Tuesday, February 1, 2011

When Growing Up Means Growing Out of Routines

A much happier Little Man
This post is going to serve a two-fold purpose.  The first will be a response to my post from yesterday about my first awful night with Little Man where I handled it incorrectly and how I can handle it starting now and in the future.  The second part is to begin growing out of my routines as well.

So we have been going along happily with a plan and following our routine that we have grown accustomed to and out of nowhere[1] Little Man decides this plan doesn't work anymore.  At this point there are two choices for me - and you if you find yourself in the same situation, fight or embrace the change.  There is also an important opportunity which can test the muster of our parenting skills for the future.

For 11 months I have had the same routine with Little Man when it came to bedtime.  It is the only structured part of our day.  I used the term "structured" loosely because I had a plan of action and flow but it never occurred at a specific time.  We do bedtime much like any other part of the day: when Little Man wants to, be that 8:30 or closer to 11.  I have always embraced the Attachment Parenting theory of providing consistent and loving care which you can find more information about on Natural Parents Network.  In a nutshell it means listening to and responding to your baby's cues about their needs and not mandating strict feeding or sleep schedules.
So on to the two choices that are presented to myself and other parents when you hit a wall like I did and the things you thought you knew, you really didn't.

Option One: Fight the Change
As well all learned in yesterday's post this doesn't work.  Sure you as a parent you have the ability to put your child in their crib or time out whatever the case may be but you are only teaching the child that their feelings are invalid to you.  If you have up until this point followed your child's needs and cues when it came to feeding, sleep and play you cannot expect that they are going to understand when you don't.
The only thing that is going to happen when you run into a brick wall is someone is going to get hurt.  I hurt Little Man by ignoring his pleas and then I was hurt when he refused to nurse from me because of it.

Option Two: Embrace the Change
I have come to learn from teaching and now parenting inflexibility never works when you are trying to coexist peacefully with another's will.  Last night we returned to parenting with love and respect.  I did not try to put him to bed when I felt it was time.  I waited until he was ready (10:00).  I did not try to force him into his crib when I was finished with bedtime - I waited until he was ready (11:00).  When I went with the flow this time he returned to the basic structure of our plan.  He went to sleep and did not wake until 4:00 in the morning.  By allowing him to enlighten me of his needs I actually in turn got some of my needs fulfilled - computer time and uninterrupted sleep.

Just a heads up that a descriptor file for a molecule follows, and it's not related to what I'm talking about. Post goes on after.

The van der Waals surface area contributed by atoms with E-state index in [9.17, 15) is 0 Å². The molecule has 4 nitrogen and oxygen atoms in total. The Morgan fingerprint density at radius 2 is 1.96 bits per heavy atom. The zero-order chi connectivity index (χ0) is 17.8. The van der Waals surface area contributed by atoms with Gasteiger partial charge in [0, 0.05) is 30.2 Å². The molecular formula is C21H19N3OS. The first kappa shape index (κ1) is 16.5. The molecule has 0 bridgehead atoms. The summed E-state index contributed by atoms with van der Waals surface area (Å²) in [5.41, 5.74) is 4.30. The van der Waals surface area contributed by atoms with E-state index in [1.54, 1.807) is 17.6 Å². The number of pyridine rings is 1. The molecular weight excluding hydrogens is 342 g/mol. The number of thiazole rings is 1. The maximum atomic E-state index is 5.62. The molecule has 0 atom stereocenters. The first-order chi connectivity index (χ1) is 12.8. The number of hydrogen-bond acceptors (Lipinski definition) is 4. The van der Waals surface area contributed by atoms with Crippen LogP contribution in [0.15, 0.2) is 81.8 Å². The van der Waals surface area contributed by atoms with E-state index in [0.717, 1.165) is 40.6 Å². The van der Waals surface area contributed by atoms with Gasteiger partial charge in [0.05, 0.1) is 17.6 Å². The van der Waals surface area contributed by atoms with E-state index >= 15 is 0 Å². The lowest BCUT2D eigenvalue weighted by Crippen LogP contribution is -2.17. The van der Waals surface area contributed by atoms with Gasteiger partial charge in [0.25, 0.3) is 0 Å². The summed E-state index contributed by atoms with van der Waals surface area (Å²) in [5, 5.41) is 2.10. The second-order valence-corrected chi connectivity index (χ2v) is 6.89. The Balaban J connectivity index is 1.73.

The Opportunity
In my post for the January Carnival of Natural Parenting I wrote about finding my tools.  This was the first of what I know will be many opportunities to hone my skills as a parent and to realize was does and doesn't work.  I now know that ignoring my child because he isn't doing what I want does not work and makes things worse.  I don't want my child to ever believe that his feelings are invalid to his Mama and Dada.  I know that he may come across people as he grows who will try to invalidate his feelings but I cannot do anything to change that.  The only thing I can do is change myself and in turn give him tools to accept that people may not always agree with you and sometimes you may not be right but that doesn't mean what you are feeling isn't important.
The other bonus opportunity that I am reminded of is that children live in the moment.  They have enormous capacity to forgive and forget.  It isn't until we train them that they hold onto grudges and hurts from the past.  I am taking this moment to un-train myself and return to the presence of living in the moment.  I am not going to hold onto past hurts and ways of doing things that did not work.  I am going to experience the moment and do what is necessary for that one instance in our lives and remember the practice of impermance that was discussed by Natalie Fee.  That is the only thing I can give myself and you walking away from this moment.  The tools are there but they are forever changing and evolving as we do.

Links for Resources
The Emotion Machine- "This Too Shall Pass: A Lesson in Impermanence" 07/24/2009
Code Name: Mama- "5 ways to Deal with Mama Guilt" 02/01/2011
Natural Parents Network- Responding with Sensitivity, Use Nurturing Touch, Practice Positive Discipline and Strive for Balance in Your Personal and Family Life

[1] Really if I look back I knew this change was coming.  The week up until our meltdown he had been pushing bedtime back and running out the room during the first attempts to play.  I just was not following my own beliefs when it came to my child and trying to bury my head in the sand.


  1. What great self-reflection! Love your parenting style.
    I'm your newest follower here and on FB.
    Thanks again for the tag!

  2. @ I Thought I Knew Mama- right back at you. I love that you travel so much with your little one. My mom took us everywhere as kids. It is something my husband missed out on but Little Man is getting around as much as we can.


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